You need to make sure your resume is optimized and ready to be sent out to employers before you begin the job application process. The fight is not so much having enough stuff to be used on your resume. Instead, to improve the chances of securing an interview, it is choosing what skills, experiences, and achievements to put on your resume.
It is easier said than done to choose the correct skills to put on your resume. What qualities can recruiters and hiring managers really stand out for? What qualifications indicate why you will be a great choice for the position? What qualifications are better reflected by what you bring to the table?
Luckily, you can follow a simple method to ensure that you answer these questions and set yourself up for job opportunities.
Decode the Job Description
It’s important to read through the job description and understand what the job actually involves before you even click “apply” on a job posting.
What is this business really looking for in an applicant? Which duties are listed? What skills do they ask for?
You need to evaluate the job description, then think about how you’d fit into an employee’s “mold” that they have in mind for the position. Think about the key roles you have had in your previous employment.
Do your previous core duties translate into skills that are needed by this job posting, skills that would make you a perfect fit for the position?
Can I quantify that?
When you have decoded the job description and decided whether you have the skills that the employer asks for, it is time to think about what skills you can put on your resume, because you can not include all of them.
By having only hard skills on your resume is the trick to getting your resume past the ATS systems.
What ATS processes and hiring managers want to see are hard skills (skills that link directly to core responsibilities). It is probably a soft skills if you can’t measure it. Soft skills DO NOT belong to your CV.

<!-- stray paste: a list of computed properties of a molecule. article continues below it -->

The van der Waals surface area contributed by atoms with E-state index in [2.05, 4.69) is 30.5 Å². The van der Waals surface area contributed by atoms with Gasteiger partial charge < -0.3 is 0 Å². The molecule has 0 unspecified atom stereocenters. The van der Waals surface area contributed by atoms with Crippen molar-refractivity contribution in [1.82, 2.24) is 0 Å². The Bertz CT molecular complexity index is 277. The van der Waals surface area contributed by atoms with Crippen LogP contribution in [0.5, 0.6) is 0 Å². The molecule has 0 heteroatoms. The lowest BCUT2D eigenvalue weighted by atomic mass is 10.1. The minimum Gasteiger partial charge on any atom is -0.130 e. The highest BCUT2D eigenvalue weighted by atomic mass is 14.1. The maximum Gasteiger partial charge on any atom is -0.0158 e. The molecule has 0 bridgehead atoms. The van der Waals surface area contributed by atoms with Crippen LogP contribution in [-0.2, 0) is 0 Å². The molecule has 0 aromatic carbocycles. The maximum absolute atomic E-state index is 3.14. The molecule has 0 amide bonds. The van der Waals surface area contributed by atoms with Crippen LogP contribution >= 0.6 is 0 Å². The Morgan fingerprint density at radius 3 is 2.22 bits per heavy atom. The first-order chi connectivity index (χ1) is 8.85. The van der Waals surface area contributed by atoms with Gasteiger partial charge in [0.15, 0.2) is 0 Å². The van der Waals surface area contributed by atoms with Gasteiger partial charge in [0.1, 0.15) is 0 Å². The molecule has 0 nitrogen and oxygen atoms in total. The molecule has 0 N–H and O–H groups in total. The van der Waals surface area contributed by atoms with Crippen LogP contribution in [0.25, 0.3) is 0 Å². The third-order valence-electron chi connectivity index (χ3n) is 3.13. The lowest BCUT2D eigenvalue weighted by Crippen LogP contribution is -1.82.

Also Read : Tips on How to Improve your Soft Skills at Work
So, ask yourself, “Can I quantify that?” while determining what skills you can include in your resume. It’s a hard skill, if you can, and it’s on your resume.
On your resume, both industry-specific and transferable hard skills will go. You will know which hard skills the employer is looking for after decoding the job description.
Think of the brand you have
Branding deals with the next step in determining which skills can go on your resume. You want to make sure that for job openings you are “branding” yourself correctly.
By that, we mean understanding what kind of service you provide in a company, and what skills help that service.
After all, we know every job seeker here at Jobs Searches is a company-of-one. In order to draw buyers (employers looking to invest in you), are you branding your company (yourself) correctly?
Customize Your Resume
Customization is the last step in determining which skills can go on your resume.
It’s really important to customize your resume. For the numerous jobs you are applying for, you will possibly have to emphasize different skills. For each job application, that means customizing your resume.
Which projects have you worked on? What skills have you acquired? What ability do you emphasize?
For each job you apply for, if you ask yourself these questions, the answers will most likely be different. That’s how you’re going to know that you’re correctly customizing your resume, and offering yourself the best opportunity to secure a job interview.
Also Read : What to Expect in a Final Job Interview?
Know that you have more skills than you understand, when you think about your resume. Your task is to make it easy for employers to see the connection between your skill sets and the required skill sets to do the job.
In the job search process, the aim at this point is to get an interview. Only when you know you are in the running should you think about getting the job.
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